— Ryan Gorcey (@RyanGorcey) September 8, 2019
LOS ANGELES — Tyler Beede knew what he needed to hear.
With two outs and the bases loaded, behind 2-0 to Dodgers MVP candidate Cody Bellinger, Beede saw pitching coach Curt Young heading to the mound. His message was one Beede had started to tell himself: Stop overthrowing. Settle down. Do less. “Good point in the game to come out and give me a breather,” Beede said.
Young left, and Beede threw two consecutive 95-mph fastballs on the outer edge of the plate. Bellinger fouled off one, then popped the second out to left. It was Beede’s last batter, and Los Angeles’ last real chance to score. Beede was one of seven Giants pitchers — four of them rookies — who combined for a 1-0 win over baseball’s fifth-most prolific offense, one that hadn’t been shut out at home since May 9.
“It was one of the most fun games I’ve ever caught,” said catcher Stephen Vogt.
“It was an electric atmosphere,” said manager Bruce Bochy, “and they’re going to get better because of games like this.”
The Giants came in with the only two relievers remaining from the Opening Day roster — Tony Watson (wrist) and Will Smith (back tightness) — down due to nagging injury, and another two — Trevor Gott and Reyes Moronta — who are done for the season due to arm ailments. They had to lean on Beede, who had lost his last six decisions, in order to ensure that the Dodgers — sitting on a magic number of four — wouldn’t be celebrating their seventh straight National League West title at San Francisco’s expense.
Since July 24, San Francisco had gone 0-8 in Beede’s starts, and in 37 innings, he’d allowed 29 earned runs (7.05 ERA) with 11 walks and 11 home runs, striking out 36 and throwing 18 pitches per inning. Just before that run of awful outings, Beede had flashed the ability that made him one of San Francisco’s top five prospects, going 2-1 over a four-start stretch from June 27 to July 19, allowing 18 hits and walking four over 27 innings with a 2.00 ERA.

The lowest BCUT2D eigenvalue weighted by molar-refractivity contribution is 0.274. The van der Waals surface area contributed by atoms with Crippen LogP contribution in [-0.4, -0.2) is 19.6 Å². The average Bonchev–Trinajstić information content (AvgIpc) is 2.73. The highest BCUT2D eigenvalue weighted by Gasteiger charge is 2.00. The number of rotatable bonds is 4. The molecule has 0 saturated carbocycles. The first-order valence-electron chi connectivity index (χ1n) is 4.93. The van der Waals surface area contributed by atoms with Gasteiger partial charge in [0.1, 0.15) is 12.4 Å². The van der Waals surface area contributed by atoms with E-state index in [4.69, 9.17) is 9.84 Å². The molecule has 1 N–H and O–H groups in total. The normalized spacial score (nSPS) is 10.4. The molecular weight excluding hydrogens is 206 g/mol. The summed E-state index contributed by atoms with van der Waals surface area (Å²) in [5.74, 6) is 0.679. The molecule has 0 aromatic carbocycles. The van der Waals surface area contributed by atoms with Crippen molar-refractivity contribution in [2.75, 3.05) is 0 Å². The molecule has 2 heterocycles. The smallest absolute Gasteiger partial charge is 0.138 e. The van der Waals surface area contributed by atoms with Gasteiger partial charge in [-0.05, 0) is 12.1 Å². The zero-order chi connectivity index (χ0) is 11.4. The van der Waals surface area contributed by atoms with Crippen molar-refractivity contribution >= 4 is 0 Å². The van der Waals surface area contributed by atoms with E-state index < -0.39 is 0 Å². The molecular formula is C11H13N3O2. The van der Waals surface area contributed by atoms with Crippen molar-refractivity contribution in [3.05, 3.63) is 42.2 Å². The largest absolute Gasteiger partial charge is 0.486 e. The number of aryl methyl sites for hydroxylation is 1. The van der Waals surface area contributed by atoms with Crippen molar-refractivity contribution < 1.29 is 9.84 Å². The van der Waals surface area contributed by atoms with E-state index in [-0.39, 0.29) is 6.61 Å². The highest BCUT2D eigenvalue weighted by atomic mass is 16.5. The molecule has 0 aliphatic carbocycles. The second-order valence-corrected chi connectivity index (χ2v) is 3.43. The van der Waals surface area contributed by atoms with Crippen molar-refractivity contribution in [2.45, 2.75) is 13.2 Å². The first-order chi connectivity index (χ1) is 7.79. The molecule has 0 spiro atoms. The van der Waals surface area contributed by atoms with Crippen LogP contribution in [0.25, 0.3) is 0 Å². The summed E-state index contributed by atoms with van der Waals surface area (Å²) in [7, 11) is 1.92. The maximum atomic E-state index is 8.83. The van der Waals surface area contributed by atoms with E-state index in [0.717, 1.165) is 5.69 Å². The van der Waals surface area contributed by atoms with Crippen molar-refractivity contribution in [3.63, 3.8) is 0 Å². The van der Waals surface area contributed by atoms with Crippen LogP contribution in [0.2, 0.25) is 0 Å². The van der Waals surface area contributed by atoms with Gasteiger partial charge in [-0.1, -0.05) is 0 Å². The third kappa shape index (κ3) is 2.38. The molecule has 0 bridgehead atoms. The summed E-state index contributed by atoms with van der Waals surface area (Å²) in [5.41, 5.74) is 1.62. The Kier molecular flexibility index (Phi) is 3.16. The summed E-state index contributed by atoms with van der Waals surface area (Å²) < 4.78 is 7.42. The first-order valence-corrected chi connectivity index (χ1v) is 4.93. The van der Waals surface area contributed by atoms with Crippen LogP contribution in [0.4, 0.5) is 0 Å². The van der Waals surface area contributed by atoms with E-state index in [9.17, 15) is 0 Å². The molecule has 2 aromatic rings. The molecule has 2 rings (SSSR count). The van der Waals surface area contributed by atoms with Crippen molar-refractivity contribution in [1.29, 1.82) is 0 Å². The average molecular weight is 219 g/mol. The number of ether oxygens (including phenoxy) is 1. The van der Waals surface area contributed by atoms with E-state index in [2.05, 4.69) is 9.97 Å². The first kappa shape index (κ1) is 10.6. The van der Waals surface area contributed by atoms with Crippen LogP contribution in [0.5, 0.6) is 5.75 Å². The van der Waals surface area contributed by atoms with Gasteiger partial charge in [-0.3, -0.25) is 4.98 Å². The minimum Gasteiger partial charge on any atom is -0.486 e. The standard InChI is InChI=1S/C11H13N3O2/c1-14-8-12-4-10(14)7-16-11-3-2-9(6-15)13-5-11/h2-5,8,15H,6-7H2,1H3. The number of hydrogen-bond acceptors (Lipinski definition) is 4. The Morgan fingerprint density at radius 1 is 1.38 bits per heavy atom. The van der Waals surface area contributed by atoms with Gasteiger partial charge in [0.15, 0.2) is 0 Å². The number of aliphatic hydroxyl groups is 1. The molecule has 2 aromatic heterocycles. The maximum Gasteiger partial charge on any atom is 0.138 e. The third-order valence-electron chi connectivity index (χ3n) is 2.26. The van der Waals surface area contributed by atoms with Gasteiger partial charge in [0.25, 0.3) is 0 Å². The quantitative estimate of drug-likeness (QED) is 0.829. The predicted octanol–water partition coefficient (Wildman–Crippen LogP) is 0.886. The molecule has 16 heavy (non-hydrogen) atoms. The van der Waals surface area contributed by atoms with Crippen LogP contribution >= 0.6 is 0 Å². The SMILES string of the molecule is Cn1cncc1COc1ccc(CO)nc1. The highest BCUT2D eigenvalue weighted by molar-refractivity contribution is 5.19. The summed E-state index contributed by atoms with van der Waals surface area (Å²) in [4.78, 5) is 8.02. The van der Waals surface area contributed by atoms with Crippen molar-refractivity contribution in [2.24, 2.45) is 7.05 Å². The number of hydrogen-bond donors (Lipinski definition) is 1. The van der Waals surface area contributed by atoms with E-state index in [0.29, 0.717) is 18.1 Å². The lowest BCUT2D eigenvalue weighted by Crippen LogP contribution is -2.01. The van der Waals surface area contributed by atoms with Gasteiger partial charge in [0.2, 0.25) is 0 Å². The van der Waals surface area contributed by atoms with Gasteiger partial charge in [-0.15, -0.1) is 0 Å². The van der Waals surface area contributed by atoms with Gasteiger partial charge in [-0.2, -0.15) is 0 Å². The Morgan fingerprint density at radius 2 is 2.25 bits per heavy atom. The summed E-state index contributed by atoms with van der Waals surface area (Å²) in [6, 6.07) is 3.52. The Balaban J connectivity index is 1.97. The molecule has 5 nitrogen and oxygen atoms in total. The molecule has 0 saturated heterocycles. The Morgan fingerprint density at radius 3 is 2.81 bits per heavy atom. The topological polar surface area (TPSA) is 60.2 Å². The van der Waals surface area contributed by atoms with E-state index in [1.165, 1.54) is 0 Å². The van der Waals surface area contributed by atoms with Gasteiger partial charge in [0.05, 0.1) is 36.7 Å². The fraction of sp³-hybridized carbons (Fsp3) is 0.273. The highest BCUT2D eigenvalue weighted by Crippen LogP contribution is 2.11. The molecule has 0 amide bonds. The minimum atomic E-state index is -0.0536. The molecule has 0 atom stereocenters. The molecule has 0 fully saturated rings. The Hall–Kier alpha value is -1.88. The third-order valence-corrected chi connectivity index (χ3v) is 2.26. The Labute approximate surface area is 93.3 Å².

When Beede arrived at Dodger Stadium — where he threw six innings of three-hit ball with seven strikeouts in June — he told 22-year-old rookie Logan Webb that there was a different type of energy pitching in Los Angeles. He felt it when he took the mound.
“Beede threw great,” Vogt said. “That’s the best his curveball’s been in a long time. He was laying it in for strikes, but he was also getting swings and misses on sliders, changeups, fastballs. Everything.”
He struck out five in the first three innings. He was able to throw all his pitches for strikes and command the zone, with Vogt helping by blocking curveballs in the dirt. Beede did need a sprinting grab at the wall in left center by Kevin Pillar in the second to head off a would-be two-run double, but his command was there.
In the fifth, Beede gave up two singles at 106 and 108 mph and loaded the bases, but got Bellinger to end the inning, finishing off his five shutout frames with 80 pitches. The hope, Bochy said, was that that moment could get Beede into the headspace of being a rotation fixture moving forward.
“He’s had a tough go the last seven or eight starts,” Bochy said. “Hopefully, that can be a big out for him. To get that win, to get one of the best hitters in the game out with what was at stake, his pitch count was good, his stuff was good. He found a way to do it.”
San Francisco got a run after loading the bases with one out in the first, with Mike Yastrzemski — aboard thanks to miscommunication on a pop fly leadoff single — scoring on an RBI groundout by Kevin Pillar. Dodgers starter Tony Gonsolin struck out Austin Slater in the first to strand three, then set down eight of the next 10. Four times on Saturday, San Francisco got two men on with one out or fewer, and scored just once. The Giants have had eight such innings in their last 18, and have only scored in two.
After Beede held the Dodgers down, rookie Shaun Anderson pitched a clean sixth, striking out two and getting six swings and misses on 16 pitches, using mostly mid-90s fastballs.
“That was a glimpse of something pretty special,” Vogt said.
Tyler Rogers and Andrew Suarez each got a pair of outs before rookie Sam Coonrod hit Justin Turner with one out in the eighth. Fernando Abad came on and induced a slick 3-6-3 double play turn from Brandon Belt and Brandon Crawford, keeping San Francisco in front.
“The bullpen anchored the game,” Beede said. “Super-talented lineup. For our bullpen to be able to do that in high pressure situations was awesome. I’m lucky to get out of there with a win.”
When Smith, owner of 32 saves — felt his back lock up early in the day, he told Jandel Gustave — who underwent Tommy John surgery in 2017 — that the ball would be going to him in the crucial moment. Gustave had, at one point, contemplated giving up baseball after his operation. Then, sitting at home in the Dominican Republic, he looked at his newborn baby and said, “I’ve got to come back.” In February, he signed a minor league deal with San Francisco, and on Saturday, he was the last bullpen arm to take the baton.
He walked AJ Pollock to begin the ninth, but after a line out to center, Gustave got Kike Hernandez to roll into a game-ending double play at third.
“I missed ‘17 and ‘18, and it’s hard to be in that situation,” Gustave said. “I never thought I’d be coming back to the big leagues.”